Photograph: Amnesty International
The United Nation special rapporteur on Myanmar, Yanghee Lee, has told the UN Human Rights Council in Geneva, that Myanmar security forces and separatist rebels are engaged in human rights violations in the western states of Myanmar.
Lee told the council:
"The conflict with the Arakan Army in northern Rakhine State and parts of southern Chin State has continued over the past few months and the impact on civilians is devastating. Many acts of the Tatmadaw [army] and the Arakan Army violate international humanitarian law and may amount to war crimes, as well as violating human rights."
This follows a media blackout ordered by the government on June 22. Telecom companies were forced to shut down internet services in Rakhine and the neighbouring Chin state due to the Ministry of Transport and Communications concerns over “disturbances of peace and use of internet activities to coordinate illegal activities”. The army is accused of committing gross human rights violations during this blackout.
The allegation of war crimes follows growing tensions between the predominately Buddhist military and the Rohingya Muslim minority. In 2017 a brutal military crackdown on the northern Rakhine state led over 730,000 Rohingya to flee to Bangladesh. The UN has reported that this crackdown was executed with “genocidal intent” and included mass killings, gang rapes and widespread arson.
Lee further cited the military detaining civilians, mostly ethnic Rakhine men, and interrogating them for suspected connections to the Arakan army. Several have been reported to have died in custody. The army is also accused of opening fire from a helicopter on Rohingya men and boys collecting bamboo, in April of this year.
Myanmar’s government has denied the allegations and asserted that the crackdown was in response to attacks by Rohingya rebels. The Arakan Army is a rebel army operating in Rakhine and the neighbouring Chin state; they are fighting for greater regional autonomy. The army has been accused of violating human rights and of attacking and abducting civilians. This includes 12 construction workers in Paletwa and 52 villagers near the Bangladesh border, Lee reported to the UN Human Rights Council.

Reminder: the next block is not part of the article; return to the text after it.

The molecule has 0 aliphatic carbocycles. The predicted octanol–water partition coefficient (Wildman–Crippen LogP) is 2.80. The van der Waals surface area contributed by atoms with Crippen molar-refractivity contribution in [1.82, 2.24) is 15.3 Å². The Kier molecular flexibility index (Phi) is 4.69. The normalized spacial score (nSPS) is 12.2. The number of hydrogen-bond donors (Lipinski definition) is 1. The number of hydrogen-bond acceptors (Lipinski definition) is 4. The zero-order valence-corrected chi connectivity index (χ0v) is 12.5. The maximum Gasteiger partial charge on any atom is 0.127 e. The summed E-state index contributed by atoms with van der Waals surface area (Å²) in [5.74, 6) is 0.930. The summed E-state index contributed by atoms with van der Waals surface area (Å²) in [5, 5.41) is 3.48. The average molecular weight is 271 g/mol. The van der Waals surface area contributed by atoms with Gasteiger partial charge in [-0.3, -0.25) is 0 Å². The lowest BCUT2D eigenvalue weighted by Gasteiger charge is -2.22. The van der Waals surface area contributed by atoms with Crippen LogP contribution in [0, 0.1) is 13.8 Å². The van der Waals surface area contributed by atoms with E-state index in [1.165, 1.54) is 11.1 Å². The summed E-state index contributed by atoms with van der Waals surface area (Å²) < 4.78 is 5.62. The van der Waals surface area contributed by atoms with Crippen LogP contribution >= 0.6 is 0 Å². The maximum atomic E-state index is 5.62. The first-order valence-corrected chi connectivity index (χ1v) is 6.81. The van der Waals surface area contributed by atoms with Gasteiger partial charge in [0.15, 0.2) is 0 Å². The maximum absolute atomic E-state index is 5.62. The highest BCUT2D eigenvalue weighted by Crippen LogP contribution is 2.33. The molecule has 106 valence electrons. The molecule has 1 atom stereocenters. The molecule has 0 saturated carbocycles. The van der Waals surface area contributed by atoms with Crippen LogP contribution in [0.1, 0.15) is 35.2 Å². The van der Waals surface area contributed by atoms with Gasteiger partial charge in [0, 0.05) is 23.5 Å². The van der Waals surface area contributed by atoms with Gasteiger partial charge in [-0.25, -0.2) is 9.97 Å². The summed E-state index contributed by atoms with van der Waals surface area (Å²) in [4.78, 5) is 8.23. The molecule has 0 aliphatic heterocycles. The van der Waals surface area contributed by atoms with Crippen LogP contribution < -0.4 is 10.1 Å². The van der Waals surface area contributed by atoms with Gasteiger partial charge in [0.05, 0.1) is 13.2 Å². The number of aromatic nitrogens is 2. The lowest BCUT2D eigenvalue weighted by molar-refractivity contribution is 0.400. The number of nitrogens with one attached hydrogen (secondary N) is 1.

Myanmar’s representative to the UN, Kyaw Moe Tun, has stated that the government has declared a ceasefire until August and is committed to national reconciliation but warns that security and freedom must be balanced.
Kyaw Moe Tun, permanent representative of Myanmar to the UN, said that the government had declared a ceasefire until August and was trying to bring about national reconciliation.
"Freedom of expression and media is one of most visible areas of change in Myanmar, […] No restriction is imposed on the use of internet and social media, but we need to strike a balance between security and freedom and rights and responsibility."
Reuters notes that Lee was critical of the blackout maintaining that it “was endangering villagers, obstructing aid and shielding the military”.
The New York Times similar criticised the blackout stating;
"an internet blackout has all but severed parts of the state from the outside world, in a dramatic display of how easily a government can silence a population in the digital age."